Immigration Reform and Control Act of 1986 (IRCA) requires all employers to complete a Form I-9 to verify the identity and work authorization of every employee hired, regardless of citizenship. It is the employer’s duty to verify employment authorization.

Form I-9 must be completed within three days of the first day of employment. This means that before the end of the third day of employment:

  • The employee must complete section 1;
  • The employer must complete section 2;
  • The employee must provide an original document from list A or a combination of a document from list B and C, proving their identity and employment authorization, listed on the third page of the I-9; and
  • The employer must verify that the information provided in section 1 matches the information on the document(s) provided.

Be advised that the original document(s) must be physically presented. This means that if you have remote employees from other states, you will have to authorize a person to meet with the employee, verify the documents in person, and complete section 2.

Form I-9 was created to prevent:

  • Employers from knowingly hiring unauthorized aliens;
  • Employers from continuing to employ a person if the employer becomes aware that he or she is, or has become, unauthorized;
  • Employers from hiring any individual without complying with the employment verification process; and
  • Employers from discriminating against national origin, citizenship status, and document abuse.

To avoid discrimination lawsuits, it is very important that employers allow the employees to choose what documents to present from the lists. Employers may not require or request specific documents from the lists.

Retaining I-9 Forms

So, if one day ICE knocks on your business door, they will give you a three-day notice to produce I-9s for all employees. At that time, you should call a lawyer, before producing the documents. If you wait and call a lawyer after ICE finds mistakes on the I-9s, then the only assistance a lawyer could provide is negotiating lower fines. On the other hand, if you call an attorney as soon as you receive notice from ICE, then the attorney will have three days to review your I-9s and figure out how to avoid any fines.

Since ICE could knock on a business door at any time, all employers are required to retain all I-9s for the later of three years after the employee’s hire date or one year after the employee’s termination.

Employers may store I-9s electronically if they wish. However, an electronic system for I-9s must include an audit trail that tracks the date on which any I-9 Form is accessed or altered, the identity of the person who accessed it, and the action taken by the individual. The system must also have a backup system to protect against information loss. Since there are many requirements for electronically storing I-9 Forms, we recommend getting the advice of a seasoned immigration lawyer when switching from paper to electronic retention.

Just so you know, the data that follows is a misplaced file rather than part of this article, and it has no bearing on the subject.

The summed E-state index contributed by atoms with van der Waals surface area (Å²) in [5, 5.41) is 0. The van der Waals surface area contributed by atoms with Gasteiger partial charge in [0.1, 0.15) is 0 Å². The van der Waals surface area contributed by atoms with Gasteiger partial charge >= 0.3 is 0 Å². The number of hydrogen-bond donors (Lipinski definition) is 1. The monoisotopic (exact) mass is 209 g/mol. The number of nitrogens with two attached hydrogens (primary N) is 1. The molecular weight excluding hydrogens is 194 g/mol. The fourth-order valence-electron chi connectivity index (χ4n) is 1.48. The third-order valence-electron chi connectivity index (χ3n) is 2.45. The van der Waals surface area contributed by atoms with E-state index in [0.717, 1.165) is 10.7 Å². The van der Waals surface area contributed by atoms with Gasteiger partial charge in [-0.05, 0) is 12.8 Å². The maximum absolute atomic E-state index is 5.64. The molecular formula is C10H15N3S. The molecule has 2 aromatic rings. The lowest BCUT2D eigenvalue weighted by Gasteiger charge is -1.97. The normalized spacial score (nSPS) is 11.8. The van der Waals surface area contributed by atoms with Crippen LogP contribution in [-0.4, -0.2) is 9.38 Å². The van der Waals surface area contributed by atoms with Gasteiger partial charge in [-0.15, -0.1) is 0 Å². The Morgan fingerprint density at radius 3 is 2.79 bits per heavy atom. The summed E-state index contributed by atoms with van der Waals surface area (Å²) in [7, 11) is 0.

We would like to thank Deirdre D. Nero, Esq. of Nero Immigration Law, P.L. for the lunch and learn on Form I-9, where she provided this information and more helpful tips. If you need assistance on your I-9s or have any other immigration issues we recommend reaching out to her office by calling 305-351-1079 and mentioned you saw this post.

If you or anyone you know has more questions regarding employee processing or employers with doubtful practices, our knowledgeable staff is at ready to help. We can be reached via email or you can call to schedule a consultation. // (786) 837-6787

*Disclaimer: This blog post is not intended to be legal advice. We highly recommend speaking to an attorney if you have any legal concerns. Contacting us through our website does not establish an attorney-client relationship.*

EPGD Business Law is located in beautiful Coral Gables, West Palm Beach and historic Washington D.C. Call us at (786) 837-6787, or contact us through the website to schedule a consultation.

*Disclaimer: this blog post is not intended to be legal advice. We highly recommend speaking to an attorney if you have any legal concerns. Contacting us through our website does not establish an attorney-client relationship.*

Share this post

Eric Gros-Dubois

Eric P. Gros-Dubois founded EPGD Business Law in 2013 and is the current head of the firm’s corporate, estate planning, and tax practice, and manages the firm’s Washington D.C. office. With a JD and MBA, and a specialization in finance, Eric is able to step back and view the legal world through a commercial lens while also acting as a trusted business advisor for his clients. He does his best to be solutions oriented, and tries to think like a business owner, not just a lawyer.


*The following comments are not intended to be treated as legal advice. The answer to your question is limited to the basic facts presented. Additional details may heavily alter our assessment and change the answer provided. For a more thorough review of your question please contact our office for a consultation.



Contact Us

"*" indicates required fields